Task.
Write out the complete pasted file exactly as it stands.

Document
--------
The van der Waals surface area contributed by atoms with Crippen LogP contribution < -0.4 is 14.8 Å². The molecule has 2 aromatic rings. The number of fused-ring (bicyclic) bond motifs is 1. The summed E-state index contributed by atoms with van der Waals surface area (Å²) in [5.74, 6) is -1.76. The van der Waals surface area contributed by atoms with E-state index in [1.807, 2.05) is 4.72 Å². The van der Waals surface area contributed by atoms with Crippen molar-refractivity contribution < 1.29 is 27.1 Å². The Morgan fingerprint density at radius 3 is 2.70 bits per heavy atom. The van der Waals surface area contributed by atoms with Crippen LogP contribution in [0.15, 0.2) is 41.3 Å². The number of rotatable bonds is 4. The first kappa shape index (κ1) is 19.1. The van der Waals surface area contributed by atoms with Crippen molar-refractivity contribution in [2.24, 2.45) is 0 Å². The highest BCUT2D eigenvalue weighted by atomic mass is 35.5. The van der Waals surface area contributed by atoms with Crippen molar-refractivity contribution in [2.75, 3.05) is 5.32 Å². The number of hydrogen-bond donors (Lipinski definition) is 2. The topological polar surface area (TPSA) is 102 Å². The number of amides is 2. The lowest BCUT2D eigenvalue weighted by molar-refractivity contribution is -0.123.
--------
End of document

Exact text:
The van der Waals surface area contributed by atoms with Crippen LogP contribution < -0.4 is 14.8 Å². The molecule has 2 aromatic rings. The number of fused-ring (bicyclic) bond motifs is 1. The summed E-state index contributed by atoms with van der Waals surface area (Å²) in [5.74, 6) is -1.76. The van der Waals surface area contributed by atoms with E-state index in [1.807, 2.05) is 4.72 Å². The van der Waals surface area contributed by atoms with Crippen molar-refractivity contribution < 1.29 is 27.1 Å². The Morgan fingerprint density at radius 3 is 2.70 bits per heavy atom. The van der Waals surface area contributed by atoms with Crippen LogP contribution in [0.15, 0.2) is 41.3 Å². The number of rotatable bonds is 4. The first kappa shape index (κ1) is 19.1. The van der Waals surface area contributed by atoms with Crippen molar-refractivity contribution in [2.24, 2.45) is 0 Å². The highest BCUT2D eigenvalue weighted by atomic mass is 35.5. The van der Waals surface area contributed by atoms with Crippen molar-refractivity contribution in [2.75, 3.05) is 5.32 Å². The number of hydrogen-bond donors (Lipinski definition) is 2. The topological polar surface area (TPSA) is 102 Å². The number of amides is 2. The lowest BCUT2D eigenvalue weighted by molar-refractivity contribution is -0.123.